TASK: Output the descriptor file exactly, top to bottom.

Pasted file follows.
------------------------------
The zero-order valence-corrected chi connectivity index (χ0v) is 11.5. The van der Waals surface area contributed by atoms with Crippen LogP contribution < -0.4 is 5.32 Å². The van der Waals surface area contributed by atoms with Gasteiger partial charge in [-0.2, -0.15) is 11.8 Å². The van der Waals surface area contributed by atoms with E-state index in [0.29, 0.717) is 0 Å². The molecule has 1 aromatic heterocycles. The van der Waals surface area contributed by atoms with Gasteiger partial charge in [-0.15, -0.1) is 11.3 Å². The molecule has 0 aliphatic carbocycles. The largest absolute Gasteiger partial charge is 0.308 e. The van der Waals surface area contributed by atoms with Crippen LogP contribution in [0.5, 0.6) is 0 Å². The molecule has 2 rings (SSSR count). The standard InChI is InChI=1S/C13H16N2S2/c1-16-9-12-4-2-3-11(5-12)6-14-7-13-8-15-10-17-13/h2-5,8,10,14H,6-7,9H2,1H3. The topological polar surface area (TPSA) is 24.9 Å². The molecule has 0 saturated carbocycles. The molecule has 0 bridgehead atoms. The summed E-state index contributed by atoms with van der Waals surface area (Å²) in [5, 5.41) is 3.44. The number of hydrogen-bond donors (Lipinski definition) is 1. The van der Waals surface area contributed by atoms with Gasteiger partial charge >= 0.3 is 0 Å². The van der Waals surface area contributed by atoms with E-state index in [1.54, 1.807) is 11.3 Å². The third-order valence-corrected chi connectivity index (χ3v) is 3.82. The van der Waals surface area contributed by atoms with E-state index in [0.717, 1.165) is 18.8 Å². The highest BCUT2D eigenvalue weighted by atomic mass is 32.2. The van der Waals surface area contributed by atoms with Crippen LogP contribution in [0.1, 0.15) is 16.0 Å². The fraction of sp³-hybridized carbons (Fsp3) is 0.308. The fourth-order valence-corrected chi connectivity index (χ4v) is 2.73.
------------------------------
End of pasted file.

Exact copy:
The zero-order valence-corrected chi connectivity index (χ0v) is 11.5. The van der Waals surface area contributed by atoms with Crippen LogP contribution < -0.4 is 5.32 Å². The van der Waals surface area contributed by atoms with Gasteiger partial charge in [-0.2, -0.15) is 11.8 Å². The van der Waals surface area contributed by atoms with E-state index in [0.29, 0.717) is 0 Å². The molecule has 1 aromatic heterocycles. The van der Waals surface area contributed by atoms with Gasteiger partial charge in [-0.15, -0.1) is 11.3 Å². The molecule has 0 aliphatic carbocycles. The largest absolute Gasteiger partial charge is 0.308 e. The van der Waals surface area contributed by atoms with Crippen LogP contribution in [0.5, 0.6) is 0 Å². The molecule has 2 rings (SSSR count). The standard InChI is InChI=1S/C13H16N2S2/c1-16-9-12-4-2-3-11(5-12)6-14-7-13-8-15-10-17-13/h2-5,8,10,14H,6-7,9H2,1H3. The topological polar surface area (TPSA) is 24.9 Å². The molecule has 0 saturated carbocycles. The molecule has 0 bridgehead atoms. The summed E-state index contributed by atoms with van der Waals surface area (Å²) in [5, 5.41) is 3.44. The number of hydrogen-bond donors (Lipinski definition) is 1. The van der Waals surface area contributed by atoms with Gasteiger partial charge >= 0.3 is 0 Å². The van der Waals surface area contributed by atoms with E-state index in [1.54, 1.807) is 11.3 Å². The third-order valence-corrected chi connectivity index (χ3v) is 3.82. The van der Waals surface area contributed by atoms with E-state index in [0.717, 1.165) is 18.8 Å². The highest BCUT2D eigenvalue weighted by atomic mass is 32.2. The van der Waals surface area contributed by atoms with Crippen LogP contribution in [0.1, 0.15) is 16.0 Å². The fraction of sp³-hybridized carbons (Fsp3) is 0.308. The fourth-order valence-corrected chi connectivity index (χ4v) is 2.73.